"Did I really just invite people over for dinner? What made me think I could put together a meal that would (a) be delicious, (b) look attractive, and (c) leave my friends talking about what a talented host I am?"
Leave nothing to chance! Diana Shaw, author of cookbook classics such as Almost Vegetarian and The Essential Vegetarian Cookbook, comes to the rescue of aspiring hosts everywhere, with delicious, eclectic, sure-fire recipes, foolproof directions, and the kind of advice and encouragement that will inspire both the novice and the veteran party-giver to issue invitations straightaway.
You'll find the basics right up front, such as how to set a table, choose a wine, buy and serve cheese, and recover gracefully from mistakes. Then come the recipes, more than 300, geared toward the way we want to eat today, laden with vegetables and bright, fresh flavors. Many of the recipes that call for chicken and fish can also be made without for optimal flexibility. Sensational contemporary dishes include Shrimp Cocktail with Mango Chutney; Risotto with Fennel, Saffron, and Tomato; Salmon Tartare with Orange; Grilled Vegetable Salad; Chicken with Apricots and Pine Nuts; Souffléed Sweet Potato Polenta; Artichokes in Lemon Sauce; Lavash; and Autumn and Winter Fruit Clafouti. Each recipe supplies preparation times, storage tips, and steps to do ahead, while menus and sidebars throughout help home cooks plan a meal that everyonehost included!will enjoy.
An Occasions chapter offers comprehensive menus for holidays, barbecues, Sunday suppers, book clubmeetings, and such events as having the love of your life or your in-laws over to dinner. Included are shopping schedules, basic etiquette tips, advice for preparing your party space, and serving suggestions.
Throughout the book Diana's witty, upbeat text leaves the reader entertained as well as educated. To read this book is to want to throw a party, and to cook from this book is to be a confident host. No one knows how to do it better than Diana and, soon, you.
|Publisher:||Crown Publishing Group|
|Product dimensions:||7.41(w) x 9.14(h) x 1.05(d)|
About the Author
Read an Excerpt
Have a Party, Save the World
I don't know why Hollywood wastes so much time on aliens, disgruntled miscreants, and just plain bad guys plotting to destroy the civilized world when we're doing such a fine job of it our selves. Now that we shop, bank, and "chat" by machine, only massive system failure brings us face to face. What's more, thanks to fast food, in-store deli counters, and three-star take-out shops, cooking has become completely optional, and sit-down family meals largely do not occur. Some people don't mind this.
I hope you do.
And so I'm urging you ... quick! Before a din-ner party becomes eating microwaved popcorn while sending Sweet nothings into cyherspace--cook something! And invite someone to your table to share it with you.
The Triumph of the Home Cook, or Don't be Bullied by the Guys in Toques
If entertaining daunts you, it could be that now that cooking is no longer essential to every day life, it is considered a Big Deal. It doesn't help that chefs--hardworking, creative once-obscure individuals who made a nice meal for us once in a while--are now Grand Arbiters of Taste. You can't turn on the television without someone in an apron and baggy pants purporting to show you how to make white chocolate mousse but really convincing you it cannot be done.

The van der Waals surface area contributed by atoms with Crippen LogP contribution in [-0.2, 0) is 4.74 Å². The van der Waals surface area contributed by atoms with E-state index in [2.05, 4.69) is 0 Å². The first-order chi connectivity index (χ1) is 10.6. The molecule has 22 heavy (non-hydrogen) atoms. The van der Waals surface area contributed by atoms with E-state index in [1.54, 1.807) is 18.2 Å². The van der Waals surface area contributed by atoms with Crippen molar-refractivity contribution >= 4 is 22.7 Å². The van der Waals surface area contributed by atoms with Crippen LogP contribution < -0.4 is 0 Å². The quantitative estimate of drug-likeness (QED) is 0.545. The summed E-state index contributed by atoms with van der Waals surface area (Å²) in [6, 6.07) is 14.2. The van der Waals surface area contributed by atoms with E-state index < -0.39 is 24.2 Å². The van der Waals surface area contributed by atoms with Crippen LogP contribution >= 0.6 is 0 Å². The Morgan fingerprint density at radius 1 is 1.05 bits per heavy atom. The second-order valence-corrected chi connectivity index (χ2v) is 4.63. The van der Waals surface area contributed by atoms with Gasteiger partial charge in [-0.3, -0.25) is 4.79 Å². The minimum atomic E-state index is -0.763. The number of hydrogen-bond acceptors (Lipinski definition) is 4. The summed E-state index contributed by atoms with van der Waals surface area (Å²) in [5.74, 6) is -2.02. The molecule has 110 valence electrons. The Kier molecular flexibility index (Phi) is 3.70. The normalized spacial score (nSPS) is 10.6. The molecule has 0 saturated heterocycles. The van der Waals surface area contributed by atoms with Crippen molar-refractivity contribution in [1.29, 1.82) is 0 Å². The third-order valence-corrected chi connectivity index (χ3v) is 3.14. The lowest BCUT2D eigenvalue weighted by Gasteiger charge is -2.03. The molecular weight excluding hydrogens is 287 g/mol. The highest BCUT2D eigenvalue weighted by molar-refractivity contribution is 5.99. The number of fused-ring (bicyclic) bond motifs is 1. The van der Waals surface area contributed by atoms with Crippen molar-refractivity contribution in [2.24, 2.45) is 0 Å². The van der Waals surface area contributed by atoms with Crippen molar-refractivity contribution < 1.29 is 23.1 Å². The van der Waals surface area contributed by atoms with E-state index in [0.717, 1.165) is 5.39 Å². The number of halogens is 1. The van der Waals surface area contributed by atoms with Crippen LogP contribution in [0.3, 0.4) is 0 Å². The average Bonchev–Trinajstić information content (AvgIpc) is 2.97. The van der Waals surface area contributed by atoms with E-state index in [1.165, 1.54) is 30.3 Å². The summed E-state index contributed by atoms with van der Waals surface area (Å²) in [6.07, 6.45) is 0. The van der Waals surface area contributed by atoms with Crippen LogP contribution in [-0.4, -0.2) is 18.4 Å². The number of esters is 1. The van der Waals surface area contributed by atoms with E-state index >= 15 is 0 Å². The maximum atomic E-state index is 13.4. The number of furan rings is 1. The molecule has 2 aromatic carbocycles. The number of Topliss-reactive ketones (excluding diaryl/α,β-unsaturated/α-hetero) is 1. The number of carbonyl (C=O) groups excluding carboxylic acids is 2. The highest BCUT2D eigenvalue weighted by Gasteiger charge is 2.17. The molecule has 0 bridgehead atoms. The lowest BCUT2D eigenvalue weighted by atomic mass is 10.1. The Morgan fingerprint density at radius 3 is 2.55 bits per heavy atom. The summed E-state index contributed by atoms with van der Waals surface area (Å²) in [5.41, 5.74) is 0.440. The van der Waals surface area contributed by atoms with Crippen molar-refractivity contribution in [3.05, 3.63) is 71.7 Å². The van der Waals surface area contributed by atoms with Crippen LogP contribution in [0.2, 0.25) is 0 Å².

The Cult of the Professional discourages confidence in our own instincts, inclinations, and common sense. So I was amused when the redoubtable restaurant critic for a major New York City newspaper praised a well-known chef for traveling to a village in Greece to observe how local housewives prepared food for their families. The implications are ironic; no doubt shewould not be as enthusiastic if he'd come to watch homemakers in your town or mine, although there may be no difference in our abil-ity to prepare good, honest meals.
Come Over to My Place!
So if you're intimidated by the Big Time per-fectionist pros, take heart and remember that you have people over for the best of most basic rea-sons: to show that you care about them, and to enjoy the unique, unparalleled pleasure of friend-ship and companionship.
Finally, you can shrug off any stress related to entertaining simply by defining a successful din-ner party as follows: Everyone is glad they came, and you are glad you had them.
Chickpeas with Onion, Spinach, and Raisins
SERVES 6 AS A SIDE DISH
Serve with Hummus, Lentil Soup with Pumpkin, and Pita Bread
These chickpeas, seasoned with cinnamon and raisins, are the closest thing to candy you can serve at supper. Spinach is there to lend credibility to the dish, which might otherwise seem inappropriately sweet at this point in the meal. If you serve it with any chicken or fish dish, it can be the entree for the vegetarians at your table.
Time to prepare (hands on): About 30 minutes
Time to cook: Included in the preparation time
Total time: About 30 minutes
1 tablespoon extra virgin olive oil
1 large onion, chopped
1 teaspoon ground cinnamon
2 medium fresh or canned tomatoes, peeled, seeded, and chopped
2 cups fresh baby spinach leaves
2 cups cooked chickpeas
1/4 cup raisins
Salt and freshly ground black pepper
Heat the oil in a nonstick skillet over medium-high heat. When hot, add the onion and cinnamon, reduce the heat to medium-low, and sauté, stirring often, until the onion is soft and limp, about 10 minutes.
Add the tomatoes and continue cooking until they break down into a think sauce, about 5 minutes. Stir in the spinach, chickpeas, and raisins. Continue stirring until the spinach wilts and turns bright green; about 3 minutes. Season with salt and pepper.
Make up to 3 days ahead.
* Seal in a tightly covered container and refrigerate. Take out of the refrigerator 2 hours ahead and serve at room temperature. Or serve cold.